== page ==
void puzzle (int* data, int n, bool* extra, int k)
{
// data contains n distinct numbers from 1 to n + k, extra provides
// space for k extra bits.

// Rearrange the array so there are (even) even numbers at the start
// and (odd) odd numbers at the end.
int even = 0, odd = 0;
while (even + odd < n)
{
if (data [even] % 2 == 0) ++even;
else if (data [n - 1 - odd] % 2 == 1) ++odd;
else { int tmp = data [even]; data [even] = data [n - 1 - odd];
data [n - 1 - odd] = tmp; ++even; ++odd; }
}

// Erase the lowest bits of all numbers and set the extra bits to 0.
for (int i = even; i < n; ++i) data [i] -= 1;
for (int i = 0; i < k; ++i) extra [i] = false;

// Set a bit for every number that is present
for (int i = 0; i < n; ++i)
{
int tmp = data [i];
tmp -= (tmp % 2);
if (i >= odd) ++tmp;
if (tmp <= n) data [tmp - 1] += 1; else extra [tmp - n - 1] = true;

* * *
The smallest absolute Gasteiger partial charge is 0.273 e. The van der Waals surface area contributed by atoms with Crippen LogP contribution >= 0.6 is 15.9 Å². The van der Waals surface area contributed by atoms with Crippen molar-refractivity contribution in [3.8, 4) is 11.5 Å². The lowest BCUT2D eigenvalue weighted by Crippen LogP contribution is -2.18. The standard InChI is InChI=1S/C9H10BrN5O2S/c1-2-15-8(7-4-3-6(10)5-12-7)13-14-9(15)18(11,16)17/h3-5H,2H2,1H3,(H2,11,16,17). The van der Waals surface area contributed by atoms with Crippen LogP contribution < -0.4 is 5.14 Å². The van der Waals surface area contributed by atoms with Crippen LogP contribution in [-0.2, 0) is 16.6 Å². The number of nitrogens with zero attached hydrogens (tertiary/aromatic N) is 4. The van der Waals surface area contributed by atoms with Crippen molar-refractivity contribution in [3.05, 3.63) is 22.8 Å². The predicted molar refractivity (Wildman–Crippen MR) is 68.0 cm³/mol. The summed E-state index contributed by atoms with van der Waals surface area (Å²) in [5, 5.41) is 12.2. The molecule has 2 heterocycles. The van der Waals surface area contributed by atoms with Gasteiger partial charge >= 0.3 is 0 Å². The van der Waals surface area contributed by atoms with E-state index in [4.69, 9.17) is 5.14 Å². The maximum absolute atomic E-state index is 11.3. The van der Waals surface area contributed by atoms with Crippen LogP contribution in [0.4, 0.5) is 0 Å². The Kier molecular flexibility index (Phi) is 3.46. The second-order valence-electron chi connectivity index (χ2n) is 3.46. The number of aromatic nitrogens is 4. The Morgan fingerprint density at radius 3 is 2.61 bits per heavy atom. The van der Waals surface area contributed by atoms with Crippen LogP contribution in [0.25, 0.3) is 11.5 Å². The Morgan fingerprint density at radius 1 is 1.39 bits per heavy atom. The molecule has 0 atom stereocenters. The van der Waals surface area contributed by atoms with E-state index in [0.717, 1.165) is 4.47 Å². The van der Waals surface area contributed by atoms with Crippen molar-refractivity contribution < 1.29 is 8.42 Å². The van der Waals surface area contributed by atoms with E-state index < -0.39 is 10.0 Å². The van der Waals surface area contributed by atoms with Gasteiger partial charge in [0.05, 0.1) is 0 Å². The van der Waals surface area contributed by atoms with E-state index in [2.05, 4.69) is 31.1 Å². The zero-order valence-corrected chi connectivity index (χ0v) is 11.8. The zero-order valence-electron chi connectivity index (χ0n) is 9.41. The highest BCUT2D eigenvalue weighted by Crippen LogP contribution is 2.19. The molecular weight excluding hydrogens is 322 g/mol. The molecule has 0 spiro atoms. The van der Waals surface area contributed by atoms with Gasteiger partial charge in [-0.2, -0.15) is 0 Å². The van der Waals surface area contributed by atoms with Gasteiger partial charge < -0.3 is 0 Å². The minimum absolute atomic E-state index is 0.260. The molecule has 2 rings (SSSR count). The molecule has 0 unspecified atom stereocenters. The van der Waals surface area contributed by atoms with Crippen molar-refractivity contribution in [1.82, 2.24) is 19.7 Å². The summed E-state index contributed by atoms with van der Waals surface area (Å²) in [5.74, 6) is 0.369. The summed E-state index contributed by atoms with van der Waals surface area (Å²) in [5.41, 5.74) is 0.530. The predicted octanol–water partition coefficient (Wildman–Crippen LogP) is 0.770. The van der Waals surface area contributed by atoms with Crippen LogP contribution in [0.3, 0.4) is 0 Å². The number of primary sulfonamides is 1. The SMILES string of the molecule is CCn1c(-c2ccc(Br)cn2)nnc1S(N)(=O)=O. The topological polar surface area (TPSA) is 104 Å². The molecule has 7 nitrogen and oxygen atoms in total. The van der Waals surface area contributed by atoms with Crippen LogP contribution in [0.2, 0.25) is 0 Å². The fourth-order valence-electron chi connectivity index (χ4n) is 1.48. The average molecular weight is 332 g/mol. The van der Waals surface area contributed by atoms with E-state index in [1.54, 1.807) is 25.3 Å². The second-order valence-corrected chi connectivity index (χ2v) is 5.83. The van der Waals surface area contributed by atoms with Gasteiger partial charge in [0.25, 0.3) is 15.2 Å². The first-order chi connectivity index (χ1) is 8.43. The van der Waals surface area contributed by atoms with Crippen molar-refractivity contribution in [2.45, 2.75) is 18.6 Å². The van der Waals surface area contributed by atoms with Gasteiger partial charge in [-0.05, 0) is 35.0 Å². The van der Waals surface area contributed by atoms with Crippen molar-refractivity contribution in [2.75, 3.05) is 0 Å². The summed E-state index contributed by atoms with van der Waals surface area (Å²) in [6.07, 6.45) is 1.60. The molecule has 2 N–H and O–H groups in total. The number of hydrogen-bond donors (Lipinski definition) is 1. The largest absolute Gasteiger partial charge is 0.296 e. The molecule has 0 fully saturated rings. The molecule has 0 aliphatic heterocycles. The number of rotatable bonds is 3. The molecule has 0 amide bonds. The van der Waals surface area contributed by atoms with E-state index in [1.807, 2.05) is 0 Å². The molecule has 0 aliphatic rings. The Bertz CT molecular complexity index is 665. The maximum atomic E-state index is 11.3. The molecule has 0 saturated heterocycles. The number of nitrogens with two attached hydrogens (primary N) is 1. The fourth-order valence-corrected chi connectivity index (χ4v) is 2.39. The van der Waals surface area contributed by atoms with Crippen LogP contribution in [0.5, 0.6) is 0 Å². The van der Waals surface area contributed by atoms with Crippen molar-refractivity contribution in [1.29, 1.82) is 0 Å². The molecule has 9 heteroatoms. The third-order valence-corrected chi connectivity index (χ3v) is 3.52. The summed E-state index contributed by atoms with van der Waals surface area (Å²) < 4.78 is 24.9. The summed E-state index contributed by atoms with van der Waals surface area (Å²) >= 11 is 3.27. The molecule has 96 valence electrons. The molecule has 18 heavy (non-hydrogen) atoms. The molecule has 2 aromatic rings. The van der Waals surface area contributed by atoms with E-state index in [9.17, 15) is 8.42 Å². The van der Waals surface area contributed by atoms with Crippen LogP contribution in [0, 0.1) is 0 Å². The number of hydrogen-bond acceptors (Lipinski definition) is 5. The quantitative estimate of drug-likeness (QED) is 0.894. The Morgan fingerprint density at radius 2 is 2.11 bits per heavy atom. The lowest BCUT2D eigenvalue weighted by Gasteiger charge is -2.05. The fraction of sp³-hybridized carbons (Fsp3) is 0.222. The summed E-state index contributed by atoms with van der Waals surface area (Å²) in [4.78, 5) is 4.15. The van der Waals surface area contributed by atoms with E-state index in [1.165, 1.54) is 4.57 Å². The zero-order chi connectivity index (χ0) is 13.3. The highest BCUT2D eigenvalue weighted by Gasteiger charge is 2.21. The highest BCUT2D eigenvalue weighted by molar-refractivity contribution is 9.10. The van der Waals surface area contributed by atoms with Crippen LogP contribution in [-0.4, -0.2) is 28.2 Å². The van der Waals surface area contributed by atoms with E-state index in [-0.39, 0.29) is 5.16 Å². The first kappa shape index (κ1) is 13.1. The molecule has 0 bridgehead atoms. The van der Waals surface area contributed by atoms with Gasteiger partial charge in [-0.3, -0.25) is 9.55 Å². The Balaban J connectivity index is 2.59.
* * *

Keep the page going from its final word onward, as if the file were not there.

}

// Print out the missing ones
for (int i = 1; i <= n; ++i)
if (data [i - 1] % 2 == 0) printf ("Number %d is missing\n", i);
for (int i = n + 1; i <= n + k; ++i)
if (! extra [i - n - 1]) printf ("Number %d is missing\n", i);

// Restore the lowest bits again.
for (int i = even; i < n; ++i) data [i] += 1;
}

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Did you want (data [n - 1 - odd] % 2 == 1) ++odd;? –  Charles Apr 12 at 13:36
Thanks, fixed it. –  gnasher729 Apr 14 at 10:29
Could you explain how this works? I don't understand. –  Teepeemm Sep 26 at 14:03
The solution would be very, very, simple if I could use an array of (n + k) booleans for temporary storage, but that is not allowed. So I rearrange the data, putting the even numbers at the beginning, and the odd numbers at the end of the array. Now the lowest bits of those n numbers can be used for temporary storage, because I know how many even and odd numbers there are and can reconstruct the lowest bits! These n bits and the k extra bits are exactly the (n + k) booleans that I needed. –  gnasher729 Oct 15 at 16:40

I don't know whether this is efficient or not but I would like to suggest this solution.

1. Compute xor of the 100 elements
2. Compute xor of the 98 elements (after the 2 elements are removed)